The French and Belgian Judgment

While assessing the joined cases, the Court arrived at a determination in similar terms as the UK case. It reiterated that the exception (Article 15(1) of the e-Privacy Directive) to the principle of confidentiality of communications (Article 5(1) of the e-Privacy Directive) should not become the norm. Hence, national measures that provided for general and indiscriminate data retention and access for State purposes were held to be incompatible with EU law, specifically the e-Privacy Directive.

The Court in the joined cases, unlike the UK case, allowed for specific derogations for State purposes such as safeguarding national security, combating serious crimes and preventing serious threats. It laid down certain requirements that the Member States had to comply with in case of derogations. The derogations should (1) be clear and precise to the stated objective (2) be limited to what is strictly necessary and for a limited time period (3) have a safeguards framework including substantive and procedural conditions to regulate such instances (4) include guarantees to protect the concerned individuals against abuse. They should also be subjected to an ‘effective review’ by a court or an independent body and must be in compliance of general rules and proportionality principles of EU law and the rights provided in the EU Charter. 

The Court held that in establishing a minimum threshold for a safeguards framework, the EU Charter must be interpreted along with the European Convention on Human Rights (ECHR). This would ensure consistency between the rights guaranteed under the EU Charter and the corresponding rights guaranteed in the ECHR (as per Article 52(3) of the EU Charter).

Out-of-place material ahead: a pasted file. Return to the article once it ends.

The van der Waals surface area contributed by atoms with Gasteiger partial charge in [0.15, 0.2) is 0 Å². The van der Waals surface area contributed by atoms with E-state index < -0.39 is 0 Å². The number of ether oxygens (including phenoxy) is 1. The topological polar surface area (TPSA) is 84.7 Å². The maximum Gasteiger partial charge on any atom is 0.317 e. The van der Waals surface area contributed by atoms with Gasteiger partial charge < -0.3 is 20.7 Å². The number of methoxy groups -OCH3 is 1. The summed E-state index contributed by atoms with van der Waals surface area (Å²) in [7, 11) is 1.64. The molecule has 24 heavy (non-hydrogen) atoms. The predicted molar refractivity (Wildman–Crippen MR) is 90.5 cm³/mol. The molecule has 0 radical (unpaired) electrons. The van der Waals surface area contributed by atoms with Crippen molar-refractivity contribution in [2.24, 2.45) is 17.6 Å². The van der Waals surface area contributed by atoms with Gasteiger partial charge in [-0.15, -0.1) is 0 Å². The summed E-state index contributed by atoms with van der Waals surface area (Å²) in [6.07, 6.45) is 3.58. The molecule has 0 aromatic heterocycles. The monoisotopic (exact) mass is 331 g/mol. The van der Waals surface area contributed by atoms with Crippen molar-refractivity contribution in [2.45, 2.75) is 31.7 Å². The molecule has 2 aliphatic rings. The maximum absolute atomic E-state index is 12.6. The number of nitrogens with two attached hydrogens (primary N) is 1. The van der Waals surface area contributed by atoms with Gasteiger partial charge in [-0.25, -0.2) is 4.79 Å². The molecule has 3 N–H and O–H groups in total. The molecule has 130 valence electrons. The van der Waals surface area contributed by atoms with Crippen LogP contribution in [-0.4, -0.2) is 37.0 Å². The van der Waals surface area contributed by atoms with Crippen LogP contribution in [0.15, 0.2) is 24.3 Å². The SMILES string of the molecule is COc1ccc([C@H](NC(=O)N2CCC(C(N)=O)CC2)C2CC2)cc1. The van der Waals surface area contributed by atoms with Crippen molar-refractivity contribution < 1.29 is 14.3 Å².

The Court, in particular, allowed for general and indiscriminate data retention in cases of serious threat to national security. Such a threat should be genuine, and present or foreseeable. Real-time data collection and automated analysis were allowed in such circumstances. But the real-time data collection of persons should be limited to those suspected of terrorist activities. Moreover, it should be limited to what was strictly necessary and subject to prior review. It even allowed for general and indiscriminate data retention of IP addresses for the purpose of national security, combating serious crimes and preventing serious threats to public security. Such retention must be for a limited time period to what was strictly necessary. For such purposes, the Court also permitted ECSPs to retain data relating to the identity particulars of their customers (such as name, postal and email/account addresses and payment details) in a general and indiscriminate manner, without specifying any time limitations.